Also at Tribeca, Dublin-born filmmaker Alexandra McGuinness turned the camera on London’s young and feckless for her film Lotus Eaters. Alice, in the film, is a former model trying to maintain a living standard she grew accustomed to during her heady days on the runway. She dates Charlie, though neither of them seem mature or stable enough for any kind of commitment. The same can be said for a number of the well-dressed, hedonistic youths who populate this dark and revealing fable, which was shot in black and white.
Other Irish-themed shorts at Tribeca include Dublin-based writer/director Thomas Hefferon’s Switch, as well as Pentecost, about a conflicted altar boy in 1970s Ireland written and directed by Peter McDonald, the veteran actor known for films such as The Damned United, I Went Down and Felicia’s Journey.
And after all of this, the Tribeca fest was closed out by the latest romantic comedy from Brothers McMullen writer/director Ed Burns. Entitled The Newlyweds and starring Caitlin Fitzgerald, The Newlyweds is set in Tribeca itself, and looks at a newly-married couple hoping to survive their honeymoon. The film supposedly cost a mere $9,000 to make and is expected to be released in theaters later this year.
What’s next for Belfast thespian Kenneth Branagh, now that his big budget comic book epic Thor has been released? After a summer spent promoting the film about the hammer-wielding Norse god, Branagh is set to return to his native Belfast and appear in a play entitled The Painkiller, by Rob Brydon, at the Lyric Theatre.
For now, Branagh has no movies on his radar. Instead, he will be returning to Sweden to film a third season of his acclaimed detective series Wallander, which has proven to be a hit among the Masterpiece Theatre set.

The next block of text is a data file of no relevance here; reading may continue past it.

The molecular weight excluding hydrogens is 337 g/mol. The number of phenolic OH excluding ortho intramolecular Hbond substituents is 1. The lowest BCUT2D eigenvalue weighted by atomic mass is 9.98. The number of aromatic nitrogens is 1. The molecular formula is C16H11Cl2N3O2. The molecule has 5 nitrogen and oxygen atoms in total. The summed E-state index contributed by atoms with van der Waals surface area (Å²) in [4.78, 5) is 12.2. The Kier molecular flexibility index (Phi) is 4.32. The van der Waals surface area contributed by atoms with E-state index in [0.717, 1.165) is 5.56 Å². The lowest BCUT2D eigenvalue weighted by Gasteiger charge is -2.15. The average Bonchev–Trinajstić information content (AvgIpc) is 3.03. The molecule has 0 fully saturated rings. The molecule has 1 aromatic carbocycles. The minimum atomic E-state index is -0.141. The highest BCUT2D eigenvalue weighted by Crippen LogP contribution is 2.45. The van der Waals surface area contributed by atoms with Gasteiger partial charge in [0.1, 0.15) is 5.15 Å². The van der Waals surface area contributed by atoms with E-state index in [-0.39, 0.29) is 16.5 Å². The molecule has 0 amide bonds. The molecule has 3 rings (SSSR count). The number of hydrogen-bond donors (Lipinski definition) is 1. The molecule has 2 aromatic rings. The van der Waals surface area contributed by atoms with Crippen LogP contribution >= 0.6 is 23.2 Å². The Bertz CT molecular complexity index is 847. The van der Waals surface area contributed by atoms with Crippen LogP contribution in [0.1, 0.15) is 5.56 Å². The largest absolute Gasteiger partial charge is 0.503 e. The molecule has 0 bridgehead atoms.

Another Irish actor dabbling in comic book movies these days is Michael Fassbender. Born in Germany but raised in Kerry by his Antrim-born mother, Fassbender will star in what is being dubbed as a prequel to the X-Men movies. He is set to play Magneto in X-Men: First Class, directed by Matthew Vaughn. Fassbender will stay on the sci-fi action beat for his next movie, Ridley Scott’s Prometheus, which is currently shooting.
In October, Irish veterans Brian Dennehy and Anjelica Huston are among the big names slated to appear in The Big Year, set in 1998. Also starring Owen Wilson, Jack Black and Steve Martin, this offbeat film will look at amateur ornithologists – bird watchers – who are expecting a magical year bursting with sightings of exotic species. That’s because the phenomenon known as El Niño has changed weather patterns so drastically that migratory patterns have been affected. Expect lots of quirky humor and awkward silences.
Finally, Ciaran Hinds will star alongside Helen Mirren and Tom Wilkinson in the August thriller The Debt. The film follows three decades of spies and espionage, with a focus on a team of Mossad agents for Israel who hunted down Nazis in the 1960s. What they did to complete their mission, however, still haunts them, and they have yet to come to terms with their past by the 1990s, when the film unfolds. Hinds plays one of the agents in the present day, as does Helen Mirren, though given her agelessness, it’s surprising director John Madden (Shakespeare in Love) didn’t manage to have Mirren play the same female agent in the 1960s as well as the 1990s.